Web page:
357 Milestones in Infant Development

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Learning Ability
Not a Buzzing Confusion
Why is it incorrect to say that to the
infant, the world is merely a jumble
of disconnected stimuli?
Concept 9.10
Motor development in infancy
progresses rapidly through a series of
steps from near immobility to coordinated running by around eighteen
months of age.
Infants are capable of learning simple responses and retaining memories of these learned behaviors for days or even weeks (Schneider
& Bjorklund, 1997). For example, infants as young as two to six months can learn
and remember a kicking response that activates a crib mobile (Rovee-Collier &
Fagen, 1981) (see Figure 9.7). They can remember this response for several days
at two months of age to as long as several weeks at six months (Hartshorn &
Rovee-Collier, 1997). Infants as young as six months can also retain memories
for faces (Pascalis et al., 1998). Learning even occurs prenatally, as shown by newborns’ preference for their mother’s voice and for sounds reflecting their native
language (Moon, Cooper, & Fifer, 1993).
Motor Development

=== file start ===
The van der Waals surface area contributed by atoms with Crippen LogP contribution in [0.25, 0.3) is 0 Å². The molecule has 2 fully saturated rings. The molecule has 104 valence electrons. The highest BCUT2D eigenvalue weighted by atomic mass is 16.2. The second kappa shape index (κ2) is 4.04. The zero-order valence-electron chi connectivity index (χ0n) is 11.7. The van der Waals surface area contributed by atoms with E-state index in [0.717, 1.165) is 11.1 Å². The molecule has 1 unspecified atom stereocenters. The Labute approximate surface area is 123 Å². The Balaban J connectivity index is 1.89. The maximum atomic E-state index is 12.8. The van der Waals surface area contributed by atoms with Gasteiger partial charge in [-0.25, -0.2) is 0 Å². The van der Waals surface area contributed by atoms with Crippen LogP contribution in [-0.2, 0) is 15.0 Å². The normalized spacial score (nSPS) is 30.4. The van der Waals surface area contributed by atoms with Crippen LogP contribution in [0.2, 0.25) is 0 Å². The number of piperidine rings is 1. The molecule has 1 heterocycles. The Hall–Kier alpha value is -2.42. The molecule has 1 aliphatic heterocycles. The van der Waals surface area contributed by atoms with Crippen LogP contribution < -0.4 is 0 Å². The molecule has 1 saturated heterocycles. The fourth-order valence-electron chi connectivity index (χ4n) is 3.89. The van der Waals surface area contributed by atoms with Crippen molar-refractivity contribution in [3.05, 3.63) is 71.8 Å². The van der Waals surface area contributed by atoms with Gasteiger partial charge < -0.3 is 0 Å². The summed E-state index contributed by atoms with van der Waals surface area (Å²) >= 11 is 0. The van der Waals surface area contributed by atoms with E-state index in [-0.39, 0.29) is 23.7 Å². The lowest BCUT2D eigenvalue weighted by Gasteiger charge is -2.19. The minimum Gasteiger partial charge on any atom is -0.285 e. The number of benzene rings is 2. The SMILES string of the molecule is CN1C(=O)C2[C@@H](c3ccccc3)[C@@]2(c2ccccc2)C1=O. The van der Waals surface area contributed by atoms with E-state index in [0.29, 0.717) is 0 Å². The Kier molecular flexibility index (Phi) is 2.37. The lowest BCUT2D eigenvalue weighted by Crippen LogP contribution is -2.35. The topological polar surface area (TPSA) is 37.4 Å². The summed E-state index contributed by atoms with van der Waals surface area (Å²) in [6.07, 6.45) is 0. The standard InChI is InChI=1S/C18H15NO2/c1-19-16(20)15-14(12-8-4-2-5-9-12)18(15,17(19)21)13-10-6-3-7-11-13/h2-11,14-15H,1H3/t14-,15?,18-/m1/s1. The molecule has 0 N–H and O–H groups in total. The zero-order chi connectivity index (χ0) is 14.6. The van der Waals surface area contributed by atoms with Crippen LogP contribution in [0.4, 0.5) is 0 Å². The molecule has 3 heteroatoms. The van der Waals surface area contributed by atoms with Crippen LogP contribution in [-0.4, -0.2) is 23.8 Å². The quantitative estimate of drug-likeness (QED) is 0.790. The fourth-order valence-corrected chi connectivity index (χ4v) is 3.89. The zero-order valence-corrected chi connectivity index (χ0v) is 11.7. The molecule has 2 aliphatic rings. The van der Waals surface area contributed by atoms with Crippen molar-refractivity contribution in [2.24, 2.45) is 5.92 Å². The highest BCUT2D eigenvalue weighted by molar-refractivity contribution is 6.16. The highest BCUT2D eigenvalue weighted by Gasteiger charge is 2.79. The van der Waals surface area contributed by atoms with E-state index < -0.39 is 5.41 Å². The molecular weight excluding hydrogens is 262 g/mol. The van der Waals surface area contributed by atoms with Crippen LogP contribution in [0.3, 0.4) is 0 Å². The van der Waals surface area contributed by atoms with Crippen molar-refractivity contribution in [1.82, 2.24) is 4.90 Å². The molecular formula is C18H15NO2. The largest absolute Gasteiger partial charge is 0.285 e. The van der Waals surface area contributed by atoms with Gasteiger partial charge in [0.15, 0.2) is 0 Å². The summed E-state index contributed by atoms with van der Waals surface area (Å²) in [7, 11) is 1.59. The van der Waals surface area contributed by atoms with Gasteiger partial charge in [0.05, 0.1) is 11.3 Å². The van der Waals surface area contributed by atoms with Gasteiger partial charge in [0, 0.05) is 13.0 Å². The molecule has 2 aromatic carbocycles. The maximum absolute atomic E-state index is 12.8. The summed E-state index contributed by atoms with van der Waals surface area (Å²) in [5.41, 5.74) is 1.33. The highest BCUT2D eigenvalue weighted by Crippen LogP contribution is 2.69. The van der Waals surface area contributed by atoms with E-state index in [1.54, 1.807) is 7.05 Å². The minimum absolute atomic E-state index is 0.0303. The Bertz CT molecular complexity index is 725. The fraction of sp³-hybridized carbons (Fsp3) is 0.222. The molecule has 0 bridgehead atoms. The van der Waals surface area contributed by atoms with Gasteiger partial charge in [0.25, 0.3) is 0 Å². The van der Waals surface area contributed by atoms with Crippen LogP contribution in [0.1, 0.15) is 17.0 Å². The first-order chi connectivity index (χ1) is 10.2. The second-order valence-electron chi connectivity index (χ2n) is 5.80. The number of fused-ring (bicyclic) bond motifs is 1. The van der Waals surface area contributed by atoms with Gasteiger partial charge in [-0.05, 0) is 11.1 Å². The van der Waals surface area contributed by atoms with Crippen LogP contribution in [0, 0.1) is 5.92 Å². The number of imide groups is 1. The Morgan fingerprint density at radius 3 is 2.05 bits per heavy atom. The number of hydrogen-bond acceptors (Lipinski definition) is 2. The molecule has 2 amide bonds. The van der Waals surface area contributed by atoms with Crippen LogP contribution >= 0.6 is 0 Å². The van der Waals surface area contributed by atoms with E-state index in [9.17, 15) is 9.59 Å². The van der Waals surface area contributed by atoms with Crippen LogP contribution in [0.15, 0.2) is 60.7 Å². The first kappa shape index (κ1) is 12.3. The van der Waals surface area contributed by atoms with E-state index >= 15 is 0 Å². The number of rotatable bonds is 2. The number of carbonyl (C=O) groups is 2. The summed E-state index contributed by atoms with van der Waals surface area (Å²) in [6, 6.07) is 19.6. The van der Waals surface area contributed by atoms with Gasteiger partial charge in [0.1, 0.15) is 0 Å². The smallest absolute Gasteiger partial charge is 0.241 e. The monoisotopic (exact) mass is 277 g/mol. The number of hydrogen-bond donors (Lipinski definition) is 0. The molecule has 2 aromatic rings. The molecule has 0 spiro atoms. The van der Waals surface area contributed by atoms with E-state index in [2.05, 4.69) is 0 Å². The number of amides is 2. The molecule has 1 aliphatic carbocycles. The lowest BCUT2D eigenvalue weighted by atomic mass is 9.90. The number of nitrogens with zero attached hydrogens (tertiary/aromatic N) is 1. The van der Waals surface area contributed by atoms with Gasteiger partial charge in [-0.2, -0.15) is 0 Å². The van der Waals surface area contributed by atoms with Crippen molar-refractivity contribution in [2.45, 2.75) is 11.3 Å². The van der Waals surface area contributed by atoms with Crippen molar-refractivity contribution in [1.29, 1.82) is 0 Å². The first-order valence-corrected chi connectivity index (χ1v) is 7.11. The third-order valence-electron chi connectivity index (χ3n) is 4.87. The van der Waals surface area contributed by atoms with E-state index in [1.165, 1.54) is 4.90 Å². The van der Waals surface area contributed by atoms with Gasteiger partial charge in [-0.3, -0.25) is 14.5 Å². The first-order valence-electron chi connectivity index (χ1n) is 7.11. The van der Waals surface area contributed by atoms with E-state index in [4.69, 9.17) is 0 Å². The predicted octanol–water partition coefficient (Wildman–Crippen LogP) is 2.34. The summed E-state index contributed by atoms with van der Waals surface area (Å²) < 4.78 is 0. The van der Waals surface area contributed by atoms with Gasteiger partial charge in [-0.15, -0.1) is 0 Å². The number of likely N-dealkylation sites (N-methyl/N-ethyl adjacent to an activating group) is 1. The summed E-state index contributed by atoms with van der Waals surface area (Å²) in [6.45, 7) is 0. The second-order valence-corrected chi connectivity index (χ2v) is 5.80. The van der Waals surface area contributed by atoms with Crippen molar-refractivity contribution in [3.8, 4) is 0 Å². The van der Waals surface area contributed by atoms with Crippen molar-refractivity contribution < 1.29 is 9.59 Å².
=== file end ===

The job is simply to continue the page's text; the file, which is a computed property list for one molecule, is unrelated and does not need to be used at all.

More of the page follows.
The progression of motor skills during infancy requires attaining an impressive
degree of motor coordination and control. Skills that adults take for granted, such
as walking, running, or even standing up, require the development of exquisite
muscular coordination and control. The rapidity with which an infant develops
these skills is nothing short of incredible. The development of motor skills, as
outlined in Concept Chart 9.3, occurs in the same sequence among nearly all infants at about the same ages and in all cultures.
Milestones in Infant Development
Approximate Ages
Sensory Skills and Learning Abilities
Motor Skills
Birth to 1 month
• Has 20/600 vision
• Can visually track a moving object
• Sensitive to sounds within range of human voice
• Shows preference for mother's voice and native language
sounds (develops prenatally)
• Can detect mother's odor
• Can discern certain pleasant or unpleasant basic odors
• Shows taste preference for sweetness
• Responds to a soothing voice
• Can discern differences in how they are held
• Shows preferences for face-like stimuli
and responds to certain facial features
• Basic reflexes
• Thumb sucking
• Mimicking facial acts
2–3 months
• Can discriminate direction of a moving object
• Has developed basic color vision
• Can discern differences in the
tempo (beat) of a pattern of sounds
• Can discriminate among faces of different people
• Can learn simple responses and remember them for several
days (at 2 months) to several weeks (at 6 months)
• Lifts chin
• Brings objects to mouth
4–6 months
• Depth perception develops
• Can discern differences among certain facial expressions
• Can retain memory for certain faces
7–9 months
Further development of depth perception and visual acuity
• Grasps stationary objects
• Catches moving objects
• Brings objects into field of
• Able to roll over
• Sits without support
• Stands holding on
10–12 months
Has developed near 20/20 vision
• Walks holding on
• Stands without support